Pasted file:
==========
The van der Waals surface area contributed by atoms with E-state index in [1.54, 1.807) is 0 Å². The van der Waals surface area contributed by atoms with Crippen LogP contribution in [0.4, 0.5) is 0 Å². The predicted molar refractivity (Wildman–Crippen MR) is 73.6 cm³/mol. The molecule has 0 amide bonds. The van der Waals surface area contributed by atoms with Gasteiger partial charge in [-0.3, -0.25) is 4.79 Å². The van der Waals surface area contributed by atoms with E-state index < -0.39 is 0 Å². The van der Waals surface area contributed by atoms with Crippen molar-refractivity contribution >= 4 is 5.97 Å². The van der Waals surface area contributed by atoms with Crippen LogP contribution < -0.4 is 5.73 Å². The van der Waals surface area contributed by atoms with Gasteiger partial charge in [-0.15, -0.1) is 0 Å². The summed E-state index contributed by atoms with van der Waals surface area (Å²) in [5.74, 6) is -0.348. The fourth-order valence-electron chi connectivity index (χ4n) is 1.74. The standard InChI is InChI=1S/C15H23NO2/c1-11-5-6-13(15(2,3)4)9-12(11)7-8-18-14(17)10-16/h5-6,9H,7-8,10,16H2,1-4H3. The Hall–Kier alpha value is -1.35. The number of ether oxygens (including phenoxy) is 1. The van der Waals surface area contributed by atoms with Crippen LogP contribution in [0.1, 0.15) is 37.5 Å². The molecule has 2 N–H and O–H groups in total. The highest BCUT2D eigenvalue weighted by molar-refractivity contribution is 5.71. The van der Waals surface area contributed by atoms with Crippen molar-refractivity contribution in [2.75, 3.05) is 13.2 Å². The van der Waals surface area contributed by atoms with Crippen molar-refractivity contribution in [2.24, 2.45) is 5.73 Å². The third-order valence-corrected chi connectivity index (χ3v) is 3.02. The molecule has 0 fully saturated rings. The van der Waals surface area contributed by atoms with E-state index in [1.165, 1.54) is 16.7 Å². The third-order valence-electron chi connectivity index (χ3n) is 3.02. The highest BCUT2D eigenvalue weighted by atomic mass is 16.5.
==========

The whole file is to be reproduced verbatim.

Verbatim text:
The van der Waals surface area contributed by atoms with E-state index in [1.54, 1.807) is 0 Å². The van der Waals surface area contributed by atoms with Crippen LogP contribution in [0.4, 0.5) is 0 Å². The predicted molar refractivity (Wildman–Crippen MR) is 73.6 cm³/mol. The molecule has 0 amide bonds. The van der Waals surface area contributed by atoms with Gasteiger partial charge in [-0.3, -0.25) is 4.79 Å². The van der Waals surface area contributed by atoms with E-state index < -0.39 is 0 Å². The van der Waals surface area contributed by atoms with Crippen molar-refractivity contribution >= 4 is 5.97 Å². The van der Waals surface area contributed by atoms with Crippen LogP contribution < -0.4 is 5.73 Å². The van der Waals surface area contributed by atoms with Gasteiger partial charge in [-0.15, -0.1) is 0 Å². The summed E-state index contributed by atoms with van der Waals surface area (Å²) in [5.74, 6) is -0.348. The fourth-order valence-electron chi connectivity index (χ4n) is 1.74. The standard InChI is InChI=1S/C15H23NO2/c1-11-5-6-13(15(2,3)4)9-12(11)7-8-18-14(17)10-16/h5-6,9H,7-8,10,16H2,1-4H3. The Hall–Kier alpha value is -1.35. The number of ether oxygens (including phenoxy) is 1. The van der Waals surface area contributed by atoms with Crippen LogP contribution in [0.1, 0.15) is 37.5 Å². The molecule has 2 N–H and O–H groups in total. The highest BCUT2D eigenvalue weighted by molar-refractivity contribution is 5.71. The van der Waals surface area contributed by atoms with Crippen molar-refractivity contribution in [2.75, 3.05) is 13.2 Å². The van der Waals surface area contributed by atoms with Crippen molar-refractivity contribution in [2.24, 2.45) is 5.73 Å². The third-order valence-corrected chi connectivity index (χ3v) is 3.02. The molecule has 0 fully saturated rings. The van der Waals surface area contributed by atoms with E-state index in [1.165, 1.54) is 16.7 Å². The third-order valence-electron chi connectivity index (χ3n) is 3.02. The highest BCUT2D eigenvalue weighted by atomic mass is 16.5.